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The Reckoning Looms - Central Bankers Really Don't Know What They're Doing

What is happening this year is astounding. After saying year after year after year that the recovery is coming, and even doing so to the point of condescension, the admissions of wrongfulness are starting to roll in, if only softly at first. How ludicrous does “transitory” look now?

Another Warning Sign

While there are many hopes of an end to the current “profits” recession, there is mounting evidence those hopes may once again be disappointed. One of the latest such indications is rising employee compensation. While rising employee compensation is good from the view it should lead to rising consumption, it also reduces corporate profitability (wages reduce profits.) Furthermore, this is especially problematic currently as rising compensation is being offset by soaring healthcare costs due to the Affordable Care Act.

Q2 GDP Revised Lower To 1.1%, As Expected, Even As Personal Consumption Rises

In what has been called the economic equivalent of hitting 00 on roulette, moments ago the BEA announced that Q2 GDP eased off from the original estimate of 1.2%, declining fractionally to 1.09%, and right on top of consensus etimates, which also expected a 1.1% print in the second quarter. This means that following the disappointing Q1 print of 0.83%, the first half economic growth is now officially just below 1%, or 0.096% to be precise.

With Janet Yellen Just Hours Away, Directionless Markets Wait For A Signal

With Yellen's much anticipated speech just hours away, the already comatose market flatlined overnight in another directionless session, with European stocks and US equity futures practically unchanged, while Asian shares to a two-week low, led by Japan, as investors showed a reluctance to take on risk before Yellen’s speech. The dollar was a tad lower, along with oil which is set for its first weekly drop in a month.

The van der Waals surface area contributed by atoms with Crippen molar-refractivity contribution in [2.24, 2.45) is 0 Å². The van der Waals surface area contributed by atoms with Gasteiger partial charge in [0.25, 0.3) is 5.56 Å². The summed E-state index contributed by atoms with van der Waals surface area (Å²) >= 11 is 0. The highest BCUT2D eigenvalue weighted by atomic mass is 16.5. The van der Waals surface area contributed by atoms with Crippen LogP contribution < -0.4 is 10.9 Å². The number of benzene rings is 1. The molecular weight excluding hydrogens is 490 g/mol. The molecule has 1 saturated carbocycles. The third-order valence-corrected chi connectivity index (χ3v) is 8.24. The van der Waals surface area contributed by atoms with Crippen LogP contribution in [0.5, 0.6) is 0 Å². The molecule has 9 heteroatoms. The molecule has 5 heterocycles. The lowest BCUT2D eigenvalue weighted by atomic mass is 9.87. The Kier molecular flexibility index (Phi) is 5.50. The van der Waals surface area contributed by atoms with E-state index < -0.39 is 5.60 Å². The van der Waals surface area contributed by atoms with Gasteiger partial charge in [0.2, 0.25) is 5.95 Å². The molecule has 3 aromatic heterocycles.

Mylan CEO: "The US Healthcare System Bubble Is Going To Burst; This Is No Different Than The Subprime Crisis"

"My frustration is, the list price is $608. There is a system. I laid out that there are four or five hands that the product touches, and companies that it goes through before it ever gets to that patient at the counter. Everyone should be frustrated. I'm hoping that this is an inflection point for this country. Our healthcare is in a crisis, it's no different than the mortgage financial crisis back in 2007. This bubble is going to burst."

Deutsche Bank CEO Warns Of "Fatal Consequences" For Savers

The CEO of Deutsche Bank unveiled a striking warning, which however, in was not aimed at his old nemesis Mario Draghi, but at Germany itself, hinting that if Deutsche Bank goes down it is taking everyone down with it, when he warned of "fatal consequences" for savers and pension plans.

Global Stocks Decline Along With The Dollar, As Jackson Hole Begins

Global stocks declined broadly, led by European equities which fell for the first time this week while currency markets continued their subdued tone even as the recent 4-day rally in the USD appears to have topped out, as investors took to sidelines ahead of the Jackson Hole meeting which begins tonight. Japanese and Chinese stocks had suffered modest drops in Asia.  S&P 500 Index futures slipped 0.2%, continuing yesterday's modest selloff.

S&P Set For New Record Highs As Futures, Dollar Rise; Oil Slides

In a rerun of yesterday's overnight session, European indexes trade higher while US index futures were modestly in the green, set to propel the S&P 500 to new all time highs. Emerging Market dropped the most in three weeks alongside commodities, as today the market was predisposed hawkishly on a US rate hike ahead of Yellen's Friday speech, pushing the US dollar higher and oil resumed its pre "anonymous sources" headlines slide.

Stocks Creep Higher As Dollar Resumes Falling, Oil Slides For Second Day

While the summer doldrums continue, with little market-moving newsflow overnight and zombified volumes, US futures crept higher and European shares rose after EU PMIs printed modestly better than expected, while a return to dollar weakness pushed emerging markets higher, even if it failed to boost oil which as we noted last night was downgraded by Goldman on various fundamental reasons.

BofA Looks At The "What If" Scenario For Bonds: Find A Surprising Result

One of the big fears among the bond market, where most participants now openly admit there is a "bubble in credit", is that an unwind in global bond yields would lead to substantial losses.  To test this assumption, Bank of America's Ralf Preusser looks at the "what if" scenario, namely what would happen to total returns should government yields fully reverse their 30 year historical evolution. What he finds is surprising.